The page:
On November6th, our church put on a Ladies' Victorian Tea again this year. The theme this year was "The Womanly Arts." Lady Carolyn
did a wonderful presentation on the things women did through the ages to keep themselves busy and entertained. Many of it had to do with sewing, knitting, etc. The ladies of our church provided the food, decorations, and venue. Lady Carolyn presented the talk and coordinated the other presenters, and I outfitted those ladies who did not have costumes of their own. The presenters wore costumes that fit with the time period of the art they were presenting.
Starting my own hair
Voila! Nice and easy, but elegant for my evening dress.
One of the presenters finishing up getting ready
The ladies whom I outfitted are not experienced costumers, so I had to help with their hair.
1550's Renaissance - she presented knitting which was very popular in that time period.
1810's Regency (Jane Austen) - She presented crocheting which started right about that time period.
1860's (Civil War) evening gown - she presented counted needlepoint. It wasn't until the middle of the 19th century that counted
needlepoint came into being.
1910's (Titanic) - she presented writing, which was a large pastime for women up until telephones became accessible to everyone.
I just love those big hats!
1895 walking suit - she presented reading - which is still popular today, but not as mush so as it was in the pre-television era.
Two lovely ladies
My daughter in her 1860's outfit, which is almost too small for her now.
A presenter in her own 1700's garb presenting drawing.
Another presenter in her own garb, this from the 1500's, presenting how to make bobbin lace.
Crocheting in costume
Our writer and reader
My daughter was entranced by the writing process.
Making use of the fans we provided for the guests.
Lady Carolyn giving last minute instructions to the other presenters.
When you gotta, you gotta - adjust your drawers that is.
One of the teens from our church acting as a server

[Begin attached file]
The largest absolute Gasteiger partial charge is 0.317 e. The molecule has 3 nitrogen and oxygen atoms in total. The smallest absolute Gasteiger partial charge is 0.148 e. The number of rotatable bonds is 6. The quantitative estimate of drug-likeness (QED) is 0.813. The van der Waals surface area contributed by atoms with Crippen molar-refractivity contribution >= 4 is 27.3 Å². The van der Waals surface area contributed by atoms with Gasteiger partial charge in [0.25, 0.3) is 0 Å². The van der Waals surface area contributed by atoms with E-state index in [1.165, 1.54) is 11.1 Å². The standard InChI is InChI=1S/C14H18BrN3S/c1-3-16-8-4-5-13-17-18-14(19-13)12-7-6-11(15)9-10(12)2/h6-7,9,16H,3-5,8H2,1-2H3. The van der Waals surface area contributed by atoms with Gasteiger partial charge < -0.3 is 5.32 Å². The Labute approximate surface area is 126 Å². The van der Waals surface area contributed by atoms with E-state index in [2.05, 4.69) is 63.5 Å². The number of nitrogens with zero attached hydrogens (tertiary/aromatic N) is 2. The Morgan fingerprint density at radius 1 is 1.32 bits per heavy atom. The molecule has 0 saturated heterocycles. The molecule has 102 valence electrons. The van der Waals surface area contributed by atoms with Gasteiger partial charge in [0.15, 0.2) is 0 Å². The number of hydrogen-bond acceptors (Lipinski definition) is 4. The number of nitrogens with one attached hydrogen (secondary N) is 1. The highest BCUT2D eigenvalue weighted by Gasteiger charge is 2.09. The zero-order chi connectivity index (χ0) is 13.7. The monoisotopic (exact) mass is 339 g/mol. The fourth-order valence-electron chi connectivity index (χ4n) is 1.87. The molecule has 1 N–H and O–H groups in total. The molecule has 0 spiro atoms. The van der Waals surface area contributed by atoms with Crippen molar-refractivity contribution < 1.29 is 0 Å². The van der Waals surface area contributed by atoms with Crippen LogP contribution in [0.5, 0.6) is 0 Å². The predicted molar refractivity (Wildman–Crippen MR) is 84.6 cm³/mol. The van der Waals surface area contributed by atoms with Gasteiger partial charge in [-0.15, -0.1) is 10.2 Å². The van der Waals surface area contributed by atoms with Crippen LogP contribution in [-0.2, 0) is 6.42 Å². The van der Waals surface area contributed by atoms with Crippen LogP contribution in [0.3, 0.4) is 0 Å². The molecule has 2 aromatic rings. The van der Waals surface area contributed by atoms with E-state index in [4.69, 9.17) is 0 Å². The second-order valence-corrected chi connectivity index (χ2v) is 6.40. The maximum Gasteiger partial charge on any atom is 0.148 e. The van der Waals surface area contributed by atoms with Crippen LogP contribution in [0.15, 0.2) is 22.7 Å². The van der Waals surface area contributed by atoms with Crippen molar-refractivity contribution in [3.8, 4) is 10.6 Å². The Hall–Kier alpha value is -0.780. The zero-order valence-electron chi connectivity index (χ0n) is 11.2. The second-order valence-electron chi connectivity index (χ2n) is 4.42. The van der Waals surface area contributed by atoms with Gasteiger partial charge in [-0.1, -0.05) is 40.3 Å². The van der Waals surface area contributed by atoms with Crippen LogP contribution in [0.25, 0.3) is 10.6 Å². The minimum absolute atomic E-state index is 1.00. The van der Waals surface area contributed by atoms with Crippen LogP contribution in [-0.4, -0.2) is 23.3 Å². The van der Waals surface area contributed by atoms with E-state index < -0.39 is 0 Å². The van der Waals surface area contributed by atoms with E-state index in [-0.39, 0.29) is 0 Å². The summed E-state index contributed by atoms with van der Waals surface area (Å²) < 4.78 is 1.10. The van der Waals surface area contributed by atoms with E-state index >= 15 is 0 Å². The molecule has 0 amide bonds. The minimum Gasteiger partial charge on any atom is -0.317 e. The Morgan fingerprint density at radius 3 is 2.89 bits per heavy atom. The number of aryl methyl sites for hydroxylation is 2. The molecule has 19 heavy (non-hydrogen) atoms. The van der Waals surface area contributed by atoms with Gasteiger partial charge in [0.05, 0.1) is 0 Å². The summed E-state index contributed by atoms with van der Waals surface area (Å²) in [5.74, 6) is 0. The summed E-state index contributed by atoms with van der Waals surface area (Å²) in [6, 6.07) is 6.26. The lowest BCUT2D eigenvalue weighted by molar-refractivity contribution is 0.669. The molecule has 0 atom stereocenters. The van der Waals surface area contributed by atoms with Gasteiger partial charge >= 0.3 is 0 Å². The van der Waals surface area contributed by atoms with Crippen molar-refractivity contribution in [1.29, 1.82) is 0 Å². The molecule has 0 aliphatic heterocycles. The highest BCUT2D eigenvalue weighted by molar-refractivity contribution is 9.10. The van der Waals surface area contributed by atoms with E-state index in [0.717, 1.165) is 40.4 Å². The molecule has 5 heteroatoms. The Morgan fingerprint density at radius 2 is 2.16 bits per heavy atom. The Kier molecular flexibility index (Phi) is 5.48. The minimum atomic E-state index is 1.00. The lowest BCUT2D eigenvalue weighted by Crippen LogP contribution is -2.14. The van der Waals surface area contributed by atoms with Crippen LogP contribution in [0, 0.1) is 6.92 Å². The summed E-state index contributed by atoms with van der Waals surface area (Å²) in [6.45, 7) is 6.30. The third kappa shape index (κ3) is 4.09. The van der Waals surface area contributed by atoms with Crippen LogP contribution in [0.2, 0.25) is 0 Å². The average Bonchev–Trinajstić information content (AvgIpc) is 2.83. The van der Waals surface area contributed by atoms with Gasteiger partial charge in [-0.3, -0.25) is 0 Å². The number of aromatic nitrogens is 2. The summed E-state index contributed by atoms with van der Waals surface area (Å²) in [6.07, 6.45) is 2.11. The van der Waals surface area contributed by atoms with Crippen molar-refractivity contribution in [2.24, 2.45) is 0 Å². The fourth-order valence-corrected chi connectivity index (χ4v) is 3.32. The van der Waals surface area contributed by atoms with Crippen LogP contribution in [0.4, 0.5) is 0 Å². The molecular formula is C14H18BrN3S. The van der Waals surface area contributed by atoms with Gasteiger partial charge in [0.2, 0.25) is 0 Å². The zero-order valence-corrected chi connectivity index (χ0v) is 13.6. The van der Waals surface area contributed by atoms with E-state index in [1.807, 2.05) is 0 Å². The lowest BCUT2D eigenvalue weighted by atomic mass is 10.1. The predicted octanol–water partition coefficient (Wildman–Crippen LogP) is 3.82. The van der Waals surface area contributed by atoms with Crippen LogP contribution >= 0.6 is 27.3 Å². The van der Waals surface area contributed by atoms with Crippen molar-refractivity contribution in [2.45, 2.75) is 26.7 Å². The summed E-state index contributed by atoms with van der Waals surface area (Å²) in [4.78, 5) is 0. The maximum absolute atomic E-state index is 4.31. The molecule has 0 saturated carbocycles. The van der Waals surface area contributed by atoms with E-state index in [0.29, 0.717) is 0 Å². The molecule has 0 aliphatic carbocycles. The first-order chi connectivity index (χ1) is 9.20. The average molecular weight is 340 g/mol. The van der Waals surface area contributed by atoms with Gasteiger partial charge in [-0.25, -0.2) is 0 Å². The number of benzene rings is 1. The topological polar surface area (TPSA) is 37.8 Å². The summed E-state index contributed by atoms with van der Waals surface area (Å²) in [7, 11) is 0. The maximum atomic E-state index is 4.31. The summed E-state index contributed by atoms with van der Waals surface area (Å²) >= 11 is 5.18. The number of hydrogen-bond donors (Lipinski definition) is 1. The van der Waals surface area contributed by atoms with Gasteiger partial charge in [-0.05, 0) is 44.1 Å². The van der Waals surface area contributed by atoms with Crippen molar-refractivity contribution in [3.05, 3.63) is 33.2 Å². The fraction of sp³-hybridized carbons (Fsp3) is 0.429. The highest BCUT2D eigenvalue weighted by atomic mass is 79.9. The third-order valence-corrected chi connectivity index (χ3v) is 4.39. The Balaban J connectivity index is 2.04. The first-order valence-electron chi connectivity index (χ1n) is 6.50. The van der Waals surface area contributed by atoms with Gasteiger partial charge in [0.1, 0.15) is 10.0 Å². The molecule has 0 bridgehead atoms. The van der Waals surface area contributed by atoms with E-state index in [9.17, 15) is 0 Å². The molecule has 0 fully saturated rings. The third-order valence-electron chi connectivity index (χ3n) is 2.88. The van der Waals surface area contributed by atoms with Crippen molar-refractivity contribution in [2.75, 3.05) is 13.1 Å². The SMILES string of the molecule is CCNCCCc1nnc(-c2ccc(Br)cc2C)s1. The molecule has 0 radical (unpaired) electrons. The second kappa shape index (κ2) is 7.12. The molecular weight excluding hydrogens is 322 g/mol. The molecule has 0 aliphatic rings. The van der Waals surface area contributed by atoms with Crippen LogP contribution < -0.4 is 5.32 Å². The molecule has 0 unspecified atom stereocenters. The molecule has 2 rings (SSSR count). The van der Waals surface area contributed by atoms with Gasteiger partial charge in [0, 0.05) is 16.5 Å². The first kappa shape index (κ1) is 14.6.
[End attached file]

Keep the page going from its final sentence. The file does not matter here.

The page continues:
Another of the teens serving the wonderful food
Tea time for the presenters
More tea please!
Unfortunately, I did not get any pictures of the guests (which there were not many of) or of Lady Carolyn's presentation. But we did have some fun afterward taking more pictures after the guests went on their way.
Lady Carolyn disrobed so that she could help tear down the equipment.
But, Lady Carolyn was just a tad too short, so, her daughter (ie me), who is 4 inches taller, got roped into duty. What? You don't think those Victorian ladies let a little thing like a huge hoop skirt stop them, do you? I think not!
My daughter was fascinated by what my hoops looked like from the underneath.
Myself and my best friend.
Mother and daughter - she just turned five
She's such a sweetie
I love having a daughter who loves to dress up and do all this with me
And a best friend who loves it as much as I do
What's that under there? Could it be...?
Yep, that's right. I felt a bit like Mother Ginger from the Nutcracker ballet.
A good exit was just as important as a good entrance to the Victorians (and probably others throughout history). So it's always a good idea to know what the back of your dress looks like.
So, I guess this is goodbye, till next time!
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